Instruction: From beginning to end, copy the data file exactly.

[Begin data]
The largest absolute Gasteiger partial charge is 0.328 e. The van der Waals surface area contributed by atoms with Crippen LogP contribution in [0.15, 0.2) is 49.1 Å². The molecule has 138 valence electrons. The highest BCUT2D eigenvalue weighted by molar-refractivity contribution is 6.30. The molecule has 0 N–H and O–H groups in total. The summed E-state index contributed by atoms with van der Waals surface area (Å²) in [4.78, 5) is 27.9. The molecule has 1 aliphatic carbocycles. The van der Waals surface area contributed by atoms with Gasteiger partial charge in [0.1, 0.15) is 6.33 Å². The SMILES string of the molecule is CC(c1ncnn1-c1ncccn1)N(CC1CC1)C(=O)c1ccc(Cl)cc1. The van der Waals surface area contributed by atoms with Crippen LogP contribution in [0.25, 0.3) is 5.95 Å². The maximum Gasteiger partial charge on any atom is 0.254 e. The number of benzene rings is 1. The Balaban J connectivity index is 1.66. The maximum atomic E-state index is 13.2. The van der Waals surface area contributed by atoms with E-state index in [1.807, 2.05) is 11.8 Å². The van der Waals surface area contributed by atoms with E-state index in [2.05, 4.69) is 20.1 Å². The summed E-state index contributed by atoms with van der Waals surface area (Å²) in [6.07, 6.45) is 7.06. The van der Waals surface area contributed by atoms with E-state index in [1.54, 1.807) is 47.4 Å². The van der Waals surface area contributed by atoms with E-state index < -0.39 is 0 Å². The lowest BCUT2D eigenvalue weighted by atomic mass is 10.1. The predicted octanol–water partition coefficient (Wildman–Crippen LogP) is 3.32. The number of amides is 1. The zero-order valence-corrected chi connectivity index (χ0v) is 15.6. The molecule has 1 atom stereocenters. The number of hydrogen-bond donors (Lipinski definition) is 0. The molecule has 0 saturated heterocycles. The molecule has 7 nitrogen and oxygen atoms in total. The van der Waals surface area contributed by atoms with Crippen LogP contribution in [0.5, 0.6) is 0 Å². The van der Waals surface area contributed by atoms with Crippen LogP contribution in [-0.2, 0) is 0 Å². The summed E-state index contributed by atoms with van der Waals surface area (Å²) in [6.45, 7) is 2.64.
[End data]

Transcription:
The largest absolute Gasteiger partial charge is 0.328 e. The van der Waals surface area contributed by atoms with Crippen LogP contribution in [0.15, 0.2) is 49.1 Å². The molecule has 138 valence electrons. The highest BCUT2D eigenvalue weighted by molar-refractivity contribution is 6.30. The molecule has 0 N–H and O–H groups in total. The summed E-state index contributed by atoms with van der Waals surface area (Å²) in [4.78, 5) is 27.9. The molecule has 1 aliphatic carbocycles. The van der Waals surface area contributed by atoms with Gasteiger partial charge in [0.1, 0.15) is 6.33 Å². The SMILES string of the molecule is CC(c1ncnn1-c1ncccn1)N(CC1CC1)C(=O)c1ccc(Cl)cc1. The van der Waals surface area contributed by atoms with Crippen LogP contribution in [0.25, 0.3) is 5.95 Å². The maximum Gasteiger partial charge on any atom is 0.254 e. The number of benzene rings is 1. The Balaban J connectivity index is 1.66. The maximum atomic E-state index is 13.2. The van der Waals surface area contributed by atoms with E-state index in [1.807, 2.05) is 11.8 Å². The van der Waals surface area contributed by atoms with E-state index in [2.05, 4.69) is 20.1 Å². The summed E-state index contributed by atoms with van der Waals surface area (Å²) in [6.07, 6.45) is 7.06. The van der Waals surface area contributed by atoms with E-state index in [1.54, 1.807) is 47.4 Å². The van der Waals surface area contributed by atoms with E-state index < -0.39 is 0 Å². The lowest BCUT2D eigenvalue weighted by atomic mass is 10.1. The predicted octanol–water partition coefficient (Wildman–Crippen LogP) is 3.32. The number of amides is 1. The zero-order valence-corrected chi connectivity index (χ0v) is 15.6. The molecule has 1 atom stereocenters. The number of hydrogen-bond donors (Lipinski definition) is 0. The molecule has 0 saturated heterocycles. The molecule has 7 nitrogen and oxygen atoms in total. The van der Waals surface area contributed by atoms with Crippen LogP contribution in [0.5, 0.6) is 0 Å². The van der Waals surface area contributed by atoms with Crippen LogP contribution in [-0.2, 0) is 0 Å². The summed E-state index contributed by atoms with van der Waals surface area (Å²) in [6.45, 7) is 2.64.